Sometimes, two parties want to settle a claim outside of the courtroom. One way they do so is through arbitration, which is a process that brings in a neutral third party to settle a dispute. Insurance arbitration relies upon an arbitrator (the neutral third party) to make an appropriate decision based on the specifics of a claim or case.
But how does insurance arbitration work? Who is this arbitrator? And what does the process look like? Below, we’ll answer all that and more. Let’s do this.
Insurance arbitration, explained
Yet, if a party isn’t satisfied with the arbitration award, they might still be able to resolve the issue in court. This is because there are two types of arbitration agreements.
Arbitration: binding vs. non-binding
Binding arbitration – In a binding arbitration agreement, both parties agree—by contract—that the matter will be resolved by an arbitrator. This means that both parties have agreed to default to an arbitrator should an insurance dispute arise. And, once the arbitrator makes a decision, this is the final judgement that will stand.
Non-binding arbitration – In a non-binding arbitration agreement, both parties want to have control over how the insurance dispute is going to be resolved. This means that, once the arbitrator gives their award, the opposing party can appeal the decision and take the case to court. This would occur after the case has been finalized in arbitration.
What kind of contracts use binding arbitration?
Binding arbitration is often used in relation to solving a claim between a policyholder and an insurance company. They’re often included in:
- Auto insurance policies Workers’ compensation insurance General liability insurance
- In which case, if the insurance company decides to deny a claim, an arbitrator can solve the dispute.
Arbitration example between policyholder and an insurer
Because there’s no fault, the insurance company reimburses the policyholder for the base expenses.
Yet, the policyholder learns that in California, “no-fault contests” in an unprotected left favor the car in oncoming traffic, not the one making the left turn. Should this new information lead them to file a bigger claim, asking for more compensation because they’re not at-fault, their insurance company (if their contract has a binding arbitration clause) would take it to arbitration to let an arbitrator decide.
If the arbitrator awards the insurance policyholder, the claim is recognized. If the arbitrator awards the insurance company, the claim is denied.
Benefits of arbitration (for both parties)
It removes hostility: During the arbitration process, both parties are often encouraged to help with the decision-making process. The arbitrator can act as a mediator, helping guide both sides to a resolution. The winner-take-all nature of litigation falls to the wayside and a healthier, less-emotional resolution can occur.
It’s quicker: Lawsuits can get drawn out. At times, they go on for years. Arbitration, on the other hand, expedites the process because there’s fewer moving parts. Given the nature of insurance arbitration and the ease of the process, (typically) it’s quicker and less stressful.
It’s cheaper: Arbitration is also (typically) cheaper than the fees associated with a legal team and litigation. Why? Given that there’s a significant time reduction and that legal teams are paid hourly, it cuts down on costs for both parties.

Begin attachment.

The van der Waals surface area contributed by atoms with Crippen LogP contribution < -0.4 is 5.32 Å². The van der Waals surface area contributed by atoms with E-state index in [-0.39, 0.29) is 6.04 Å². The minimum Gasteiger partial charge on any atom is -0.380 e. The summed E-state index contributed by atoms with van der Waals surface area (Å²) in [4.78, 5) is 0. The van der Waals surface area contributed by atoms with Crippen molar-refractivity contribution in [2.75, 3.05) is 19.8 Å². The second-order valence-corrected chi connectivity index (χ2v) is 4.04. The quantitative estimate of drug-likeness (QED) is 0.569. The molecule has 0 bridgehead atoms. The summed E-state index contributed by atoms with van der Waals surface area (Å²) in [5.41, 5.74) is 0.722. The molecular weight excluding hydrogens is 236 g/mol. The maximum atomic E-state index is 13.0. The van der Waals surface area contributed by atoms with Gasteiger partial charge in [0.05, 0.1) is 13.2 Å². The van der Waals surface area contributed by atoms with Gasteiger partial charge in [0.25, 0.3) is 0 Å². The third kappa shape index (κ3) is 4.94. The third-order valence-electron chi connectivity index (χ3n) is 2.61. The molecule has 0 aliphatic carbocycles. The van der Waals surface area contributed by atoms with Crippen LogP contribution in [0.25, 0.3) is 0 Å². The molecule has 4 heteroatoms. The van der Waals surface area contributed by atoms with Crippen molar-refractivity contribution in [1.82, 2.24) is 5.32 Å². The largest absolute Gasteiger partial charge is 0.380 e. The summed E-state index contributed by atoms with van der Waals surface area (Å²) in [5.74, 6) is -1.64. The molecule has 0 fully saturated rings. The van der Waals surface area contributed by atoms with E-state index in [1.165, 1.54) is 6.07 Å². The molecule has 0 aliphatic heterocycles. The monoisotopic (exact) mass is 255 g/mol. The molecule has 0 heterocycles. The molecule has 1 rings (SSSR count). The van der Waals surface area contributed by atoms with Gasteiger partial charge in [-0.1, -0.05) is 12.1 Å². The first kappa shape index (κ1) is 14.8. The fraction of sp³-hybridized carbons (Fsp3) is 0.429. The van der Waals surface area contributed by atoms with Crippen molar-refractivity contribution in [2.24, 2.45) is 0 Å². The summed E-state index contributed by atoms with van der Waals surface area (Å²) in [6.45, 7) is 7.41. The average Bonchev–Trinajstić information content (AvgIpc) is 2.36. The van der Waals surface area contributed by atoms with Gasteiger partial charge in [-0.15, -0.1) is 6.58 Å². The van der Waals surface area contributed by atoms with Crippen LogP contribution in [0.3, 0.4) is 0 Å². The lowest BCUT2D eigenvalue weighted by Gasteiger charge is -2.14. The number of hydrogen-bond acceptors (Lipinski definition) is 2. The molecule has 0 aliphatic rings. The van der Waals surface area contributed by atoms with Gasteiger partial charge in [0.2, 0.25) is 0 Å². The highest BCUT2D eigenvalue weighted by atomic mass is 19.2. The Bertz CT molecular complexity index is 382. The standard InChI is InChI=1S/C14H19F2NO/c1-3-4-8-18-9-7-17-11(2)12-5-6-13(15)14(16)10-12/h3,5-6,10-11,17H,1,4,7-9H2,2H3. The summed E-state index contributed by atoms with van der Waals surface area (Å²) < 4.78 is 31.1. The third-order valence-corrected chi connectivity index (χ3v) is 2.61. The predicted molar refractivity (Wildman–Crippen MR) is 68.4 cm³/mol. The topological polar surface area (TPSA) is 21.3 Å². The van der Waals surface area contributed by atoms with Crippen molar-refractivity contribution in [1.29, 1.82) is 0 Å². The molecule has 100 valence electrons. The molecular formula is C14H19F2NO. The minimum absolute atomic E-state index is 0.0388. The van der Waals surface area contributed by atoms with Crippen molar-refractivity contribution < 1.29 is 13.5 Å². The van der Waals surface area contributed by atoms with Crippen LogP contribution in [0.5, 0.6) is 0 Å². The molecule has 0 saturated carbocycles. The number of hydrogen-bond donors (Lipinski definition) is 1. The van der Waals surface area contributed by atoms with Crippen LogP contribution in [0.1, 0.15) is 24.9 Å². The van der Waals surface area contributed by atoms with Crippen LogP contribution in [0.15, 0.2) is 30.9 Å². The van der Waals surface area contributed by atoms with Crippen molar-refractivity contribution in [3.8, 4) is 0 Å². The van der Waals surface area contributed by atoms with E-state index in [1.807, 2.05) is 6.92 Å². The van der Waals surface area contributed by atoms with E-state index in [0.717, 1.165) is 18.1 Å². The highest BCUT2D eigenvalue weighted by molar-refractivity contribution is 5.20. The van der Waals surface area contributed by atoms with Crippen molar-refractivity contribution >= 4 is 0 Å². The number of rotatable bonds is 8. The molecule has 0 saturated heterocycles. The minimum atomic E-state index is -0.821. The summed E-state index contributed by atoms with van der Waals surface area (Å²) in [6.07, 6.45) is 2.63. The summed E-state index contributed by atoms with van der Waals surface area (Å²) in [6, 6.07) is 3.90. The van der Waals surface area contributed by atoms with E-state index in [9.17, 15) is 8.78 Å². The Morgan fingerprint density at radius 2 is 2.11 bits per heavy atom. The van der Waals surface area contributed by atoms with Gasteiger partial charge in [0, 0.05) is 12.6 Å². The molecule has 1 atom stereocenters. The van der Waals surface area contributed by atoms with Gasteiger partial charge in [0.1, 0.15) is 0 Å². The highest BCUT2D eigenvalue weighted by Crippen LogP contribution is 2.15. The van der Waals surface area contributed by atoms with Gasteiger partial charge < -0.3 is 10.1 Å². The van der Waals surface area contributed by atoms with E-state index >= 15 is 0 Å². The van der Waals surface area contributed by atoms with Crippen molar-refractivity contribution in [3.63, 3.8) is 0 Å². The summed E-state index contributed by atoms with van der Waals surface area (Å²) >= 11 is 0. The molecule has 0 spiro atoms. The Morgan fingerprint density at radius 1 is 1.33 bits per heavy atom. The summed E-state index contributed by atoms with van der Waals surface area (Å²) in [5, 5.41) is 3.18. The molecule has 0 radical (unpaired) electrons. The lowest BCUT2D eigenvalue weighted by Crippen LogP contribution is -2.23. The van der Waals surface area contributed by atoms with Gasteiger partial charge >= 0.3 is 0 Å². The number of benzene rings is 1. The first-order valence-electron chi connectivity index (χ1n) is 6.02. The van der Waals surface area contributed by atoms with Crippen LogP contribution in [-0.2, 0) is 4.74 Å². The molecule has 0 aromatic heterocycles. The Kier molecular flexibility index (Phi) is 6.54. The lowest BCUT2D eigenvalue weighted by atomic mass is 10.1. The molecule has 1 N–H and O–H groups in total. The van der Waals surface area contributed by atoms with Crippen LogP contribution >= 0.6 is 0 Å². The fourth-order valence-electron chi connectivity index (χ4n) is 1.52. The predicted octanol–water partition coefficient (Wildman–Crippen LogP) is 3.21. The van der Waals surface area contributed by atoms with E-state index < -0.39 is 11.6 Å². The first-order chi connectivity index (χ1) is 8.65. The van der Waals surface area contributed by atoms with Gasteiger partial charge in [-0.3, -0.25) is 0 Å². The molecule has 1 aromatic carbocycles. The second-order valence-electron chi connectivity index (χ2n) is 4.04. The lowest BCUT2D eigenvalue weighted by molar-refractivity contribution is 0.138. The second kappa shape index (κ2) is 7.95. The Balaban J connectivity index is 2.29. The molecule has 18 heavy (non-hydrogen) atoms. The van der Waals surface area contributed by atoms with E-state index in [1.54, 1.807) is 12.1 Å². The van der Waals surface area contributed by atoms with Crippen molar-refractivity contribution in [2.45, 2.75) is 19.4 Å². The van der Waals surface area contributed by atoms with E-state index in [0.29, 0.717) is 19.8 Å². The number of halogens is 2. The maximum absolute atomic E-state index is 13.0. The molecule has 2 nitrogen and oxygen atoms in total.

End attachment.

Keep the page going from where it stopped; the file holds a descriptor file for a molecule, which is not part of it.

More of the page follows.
Increased flexibility: In court, a judge’s decision is governed by the established rules, law, and evidence. On the other hand, an arbitrator has more flexibility to decide what type of evidence they deem relevant and appropriate to the case. Most argue that this creates fairer “rulings.”
Privacy: Normally, arbitration proceedings are a private affair. They aren’t publicized, nor is the information displayed outright. This can act as a safeguard if the material in the case could cause either party embarrassment or reveal information they would otherwise want to keep to themselves.
The reality is that insurance arbitration is typically a less strenuous and costly affair than a litigation. For this reason, many insurance contracts make it mandatory.
When is insurance arbitration mandatory and when is it voluntary?
What are the differences between mandatory and voluntary arbitration?
- Mandatory arbitration cases are when a contract specifically states that arbitration is going to be used to resolve a dispute.
- Voluntary arbitration is when a contract states that the parties can opt in if they want to settle it outside of court.
Simplifying business insurance
Whether it’s explaining complex insurance topics or covering small business—here at Thimble, our aim is to make things simple.
- Bodily injury
- Personal injury
- Advertising injury
- Professional negligence
You can purchase a business insurance policy that goes by the hour, day, or month, tailored specifically to when you need it. It’s insurance that works when you do. With Thimble you can purchase coverage in less than 60 seconds.
It’s revolutionary small business insurance, plain and simple.
The bottom line: Not only do we want to make insurance easy to understand, we want to ensure every process is painless and hassle-free. That’s why our policies include insurance arbitration, ensuring that claim disputes never result in costly legal fees.
As a small business owner, you’re constantly looking for ways to reduce your overhead and cut costs. With Thimble, you can insure your business affordably today and far into the future.
Our editorial content is intended for informational purposes only and is not written by a licensed insurance agent. Terms and conditions for rate and coverage may vary by class of business and state.